Hahn’s presentation of “the first society” is especially motivating because the application is so clear. Whether or not one is currently raising a family, one is a member of one. Viewing family life as a calling not only for one’s own sake and that of one’s children, but as one for all of society, means we all have a part to play. Moreover, as Hahn’s definition of family encompasses more than the modern development of the “nuclear family,” it means that our relationships with our grandparents, grandchildren, cousins, and many others are also important. Restoring the American family is a gargantuan task, but it starts individually with us. Through prayer, the support of our churches, and the grace of God, we might be able to turn the tide.

Casey Chalk is a student at the Notre Dame Graduate School of Theology at Christendom College.

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More than two years ago, a twelve year old Michigan boy stabbed a nine year old to death. Now, a jury has found him guilty of murder, making him the youngest convicted murderer in the history of the Great Lakes State. It all began with a murder suicide scheme hatched in the mind of a child. On August 4, 2014, then twelve year old Jamarion Lawhorn stepped onto a Kentwood, Michigan playground and stabbed nine year old Connor Verkerke to death.

Lawhorn’s plan was as convoluted as any adult who has ever sought “suicide by cop.” he imagined that once he took another boy’s life, he would be convicted and executed, thus ending a life fraught with emotional suffering.

At least, that is what his defense attorney alleges.

After deliberating for just four hours, the jury made up of seven men and five women returned a verdict of guilty.

During three days of trial, they heard testimony from Connor’s younger brother who witnessed the attack and helped carry him home. He recounted how Connor told him he loved him and that the attack was not his fault.

The jury also heard from Connor’s mother and father, who watched their son die on their front porch awaiting an ambulance.

Prosecutors also played the 911 recording in which the twelve year old assailant demanded that the police arrest him and give him the electric chair.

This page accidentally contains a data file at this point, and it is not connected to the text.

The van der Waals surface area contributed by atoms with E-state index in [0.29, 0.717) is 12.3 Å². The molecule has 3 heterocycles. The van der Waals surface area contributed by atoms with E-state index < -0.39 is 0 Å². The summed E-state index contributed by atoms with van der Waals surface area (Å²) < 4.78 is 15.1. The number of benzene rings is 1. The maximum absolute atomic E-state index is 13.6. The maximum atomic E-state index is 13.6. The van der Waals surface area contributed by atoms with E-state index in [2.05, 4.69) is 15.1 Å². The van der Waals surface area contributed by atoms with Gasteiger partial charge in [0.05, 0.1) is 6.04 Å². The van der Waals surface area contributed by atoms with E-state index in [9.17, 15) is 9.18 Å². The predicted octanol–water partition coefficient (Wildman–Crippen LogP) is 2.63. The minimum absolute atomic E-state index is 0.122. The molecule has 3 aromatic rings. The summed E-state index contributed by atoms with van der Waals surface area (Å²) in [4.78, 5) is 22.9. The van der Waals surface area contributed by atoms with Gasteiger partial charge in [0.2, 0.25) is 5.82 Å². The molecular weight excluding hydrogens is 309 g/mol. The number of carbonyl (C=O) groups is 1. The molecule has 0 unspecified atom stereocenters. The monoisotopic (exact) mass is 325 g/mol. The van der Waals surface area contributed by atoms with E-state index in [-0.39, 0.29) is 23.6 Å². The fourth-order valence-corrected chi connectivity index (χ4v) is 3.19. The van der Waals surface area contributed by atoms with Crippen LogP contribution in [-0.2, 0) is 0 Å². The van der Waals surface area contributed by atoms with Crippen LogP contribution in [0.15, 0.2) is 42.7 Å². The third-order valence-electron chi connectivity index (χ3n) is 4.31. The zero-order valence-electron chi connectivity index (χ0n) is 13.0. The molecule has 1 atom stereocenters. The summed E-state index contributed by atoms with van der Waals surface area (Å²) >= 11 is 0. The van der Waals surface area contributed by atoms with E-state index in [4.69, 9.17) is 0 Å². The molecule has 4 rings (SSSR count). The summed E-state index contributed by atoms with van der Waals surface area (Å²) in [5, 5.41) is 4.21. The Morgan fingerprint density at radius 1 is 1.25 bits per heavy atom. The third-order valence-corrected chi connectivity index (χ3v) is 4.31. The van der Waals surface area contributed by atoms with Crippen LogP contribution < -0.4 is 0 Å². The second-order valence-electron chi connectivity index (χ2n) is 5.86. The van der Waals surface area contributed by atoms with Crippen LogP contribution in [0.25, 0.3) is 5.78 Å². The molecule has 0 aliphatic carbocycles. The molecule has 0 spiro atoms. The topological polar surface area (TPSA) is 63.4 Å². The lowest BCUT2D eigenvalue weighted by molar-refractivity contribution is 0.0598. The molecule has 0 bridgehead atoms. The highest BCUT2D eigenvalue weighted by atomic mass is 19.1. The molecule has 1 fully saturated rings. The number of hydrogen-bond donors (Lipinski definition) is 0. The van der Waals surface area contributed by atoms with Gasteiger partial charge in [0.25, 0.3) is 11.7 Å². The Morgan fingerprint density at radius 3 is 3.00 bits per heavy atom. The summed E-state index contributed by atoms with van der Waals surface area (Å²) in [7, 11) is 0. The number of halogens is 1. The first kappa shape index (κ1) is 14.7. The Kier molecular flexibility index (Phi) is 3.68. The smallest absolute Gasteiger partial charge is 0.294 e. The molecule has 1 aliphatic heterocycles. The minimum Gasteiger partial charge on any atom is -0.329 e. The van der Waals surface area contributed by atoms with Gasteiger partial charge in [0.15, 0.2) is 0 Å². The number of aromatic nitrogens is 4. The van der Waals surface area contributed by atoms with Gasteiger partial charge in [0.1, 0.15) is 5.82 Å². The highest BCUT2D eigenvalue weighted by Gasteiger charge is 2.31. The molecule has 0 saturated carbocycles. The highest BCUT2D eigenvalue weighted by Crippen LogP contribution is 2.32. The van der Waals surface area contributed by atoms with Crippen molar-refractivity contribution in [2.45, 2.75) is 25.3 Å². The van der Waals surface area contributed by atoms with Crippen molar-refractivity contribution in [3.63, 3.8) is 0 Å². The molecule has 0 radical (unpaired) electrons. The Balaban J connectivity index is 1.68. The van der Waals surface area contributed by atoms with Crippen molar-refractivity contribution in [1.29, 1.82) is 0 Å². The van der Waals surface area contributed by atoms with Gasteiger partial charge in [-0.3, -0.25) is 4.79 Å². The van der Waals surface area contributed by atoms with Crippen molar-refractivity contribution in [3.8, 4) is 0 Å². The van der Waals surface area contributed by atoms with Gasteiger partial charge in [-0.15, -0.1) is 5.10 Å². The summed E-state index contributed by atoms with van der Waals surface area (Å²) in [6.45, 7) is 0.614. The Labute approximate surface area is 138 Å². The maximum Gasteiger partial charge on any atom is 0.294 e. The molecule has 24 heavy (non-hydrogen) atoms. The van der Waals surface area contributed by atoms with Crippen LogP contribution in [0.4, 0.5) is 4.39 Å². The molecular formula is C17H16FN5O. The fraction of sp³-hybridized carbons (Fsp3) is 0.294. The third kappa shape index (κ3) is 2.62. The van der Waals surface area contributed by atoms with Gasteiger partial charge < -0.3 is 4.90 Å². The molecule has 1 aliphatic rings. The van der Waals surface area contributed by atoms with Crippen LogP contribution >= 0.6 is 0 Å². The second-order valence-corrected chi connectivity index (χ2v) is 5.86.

Jurors also heard the opinions of two certified forensic psychiatrists who differed as to whether or not he understood what he did was wrong and was in control of his actions.

Lawhorn’s defense attorney , Charles Boekeloo argued that the boy had been the subject of ongoing and regular abuse by his parents right up to the day of the attack. He said that Lawhorn had been failed by every adult in his life, including his parents, Child Protective Services, and his school. Boekeloo went on to point out that Jamarion Lawhorn was also under the influence of stolen medications at the time of the attack.

During the closing statements, Assistant Kent County Prosecutor Bramble reminded the jury that in his statement to police, Lawhorn admitted to planning the attack for a year and that he even removed his shirt before stabbing Verkerke to avoid getting blood on it.

Bramble said “He set out to kill someone and he did it. Take the emotion out of it.”

As he closed his defense, Boekeloo argued that the standards being used by the prosecution could hold even a three year old responsible for a capital crime.

As tragic as this case is, it does demonstrate the difficulty our legal system has when dealing with young offenders. Until the mid 1990’s most states could only prosecute minors as juveniles, with different standards and punitive options than adults. During the Clinton Administration many states sought to “get tough” on crime and created new laws that allowed children as young as ten years old to be tried as adults.

How do you feel about treating children as adults in the criminal justice system? Did you follow the Lawhorn case? Please share your thoughts with us here.

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The Tragedy Of Whitney Houston

I was not a fan of Whitney Houston, the megastar who died of a drug overdose six years ago. I thought at the time, “Oh, how sad, another star who couldn’t handle fame and money.” There’s a new documentary out now about her life and death, and this interview with the director made me feel more compassion for her.

It turns out that her family — her brothers — and others around her were saturated by drug abuse. It was everywhere when she was coming up. She wanted to be part of the fun. The director says that in interviewing 70 people for this movie, he was struck by how much latent guilt there seemed to be in everyone. They know that they had a hand in what happened to her.

The part that really got to me, though, was the revelation that Whitney Houston was sexually abused in childhood by her now-deceased cousin Dee-Dee Warwick, sister of Dionne Warwick. Excerpt: